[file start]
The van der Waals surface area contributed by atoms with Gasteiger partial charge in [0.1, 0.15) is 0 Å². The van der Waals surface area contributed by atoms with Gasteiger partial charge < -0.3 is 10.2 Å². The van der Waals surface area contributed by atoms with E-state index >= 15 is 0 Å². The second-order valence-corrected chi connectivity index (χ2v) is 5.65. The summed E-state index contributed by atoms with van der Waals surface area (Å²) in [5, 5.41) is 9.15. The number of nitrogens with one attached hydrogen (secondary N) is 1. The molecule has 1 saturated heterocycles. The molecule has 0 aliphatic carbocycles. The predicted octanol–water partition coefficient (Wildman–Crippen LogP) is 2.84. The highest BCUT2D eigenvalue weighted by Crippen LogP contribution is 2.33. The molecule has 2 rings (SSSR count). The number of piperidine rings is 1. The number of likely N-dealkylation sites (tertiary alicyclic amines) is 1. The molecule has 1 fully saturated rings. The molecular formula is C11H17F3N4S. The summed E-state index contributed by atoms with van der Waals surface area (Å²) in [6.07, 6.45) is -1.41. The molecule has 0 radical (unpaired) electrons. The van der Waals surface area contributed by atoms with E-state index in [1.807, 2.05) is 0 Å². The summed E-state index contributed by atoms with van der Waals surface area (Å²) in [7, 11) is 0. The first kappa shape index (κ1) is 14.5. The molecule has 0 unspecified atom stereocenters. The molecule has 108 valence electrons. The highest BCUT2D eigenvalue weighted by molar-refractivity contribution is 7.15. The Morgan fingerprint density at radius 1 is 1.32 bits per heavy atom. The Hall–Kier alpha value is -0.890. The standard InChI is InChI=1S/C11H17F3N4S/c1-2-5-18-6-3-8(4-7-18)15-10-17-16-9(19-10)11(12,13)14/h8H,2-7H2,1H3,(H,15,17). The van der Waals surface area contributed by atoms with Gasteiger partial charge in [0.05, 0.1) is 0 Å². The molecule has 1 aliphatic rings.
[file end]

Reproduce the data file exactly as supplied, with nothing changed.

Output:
The van der Waals surface area contributed by atoms with Gasteiger partial charge in [0.1, 0.15) is 0 Å². The van der Waals surface area contributed by atoms with Gasteiger partial charge < -0.3 is 10.2 Å². The van der Waals surface area contributed by atoms with E-state index >= 15 is 0 Å². The second-order valence-corrected chi connectivity index (χ2v) is 5.65. The summed E-state index contributed by atoms with van der Waals surface area (Å²) in [5, 5.41) is 9.15. The number of nitrogens with one attached hydrogen (secondary N) is 1. The molecule has 1 saturated heterocycles. The molecule has 0 aliphatic carbocycles. The predicted octanol–water partition coefficient (Wildman–Crippen LogP) is 2.84. The highest BCUT2D eigenvalue weighted by Crippen LogP contribution is 2.33. The molecule has 2 rings (SSSR count). The number of piperidine rings is 1. The number of likely N-dealkylation sites (tertiary alicyclic amines) is 1. The molecule has 1 fully saturated rings. The molecular formula is C11H17F3N4S. The summed E-state index contributed by atoms with van der Waals surface area (Å²) in [6.07, 6.45) is -1.41. The molecule has 0 radical (unpaired) electrons. The van der Waals surface area contributed by atoms with E-state index in [1.807, 2.05) is 0 Å². The summed E-state index contributed by atoms with van der Waals surface area (Å²) in [7, 11) is 0. The first kappa shape index (κ1) is 14.5. The molecule has 0 unspecified atom stereocenters. The molecule has 108 valence electrons. The highest BCUT2D eigenvalue weighted by molar-refractivity contribution is 7.15. The Morgan fingerprint density at radius 1 is 1.32 bits per heavy atom. The Hall–Kier alpha value is -0.890. The standard InChI is InChI=1S/C11H17F3N4S/c1-2-5-18-6-3-8(4-7-18)15-10-17-16-9(19-10)11(12,13)14/h8H,2-7H2,1H3,(H,15,17). The van der Waals surface area contributed by atoms with Gasteiger partial charge in [0.05, 0.1) is 0 Å². The molecule has 1 aliphatic rings.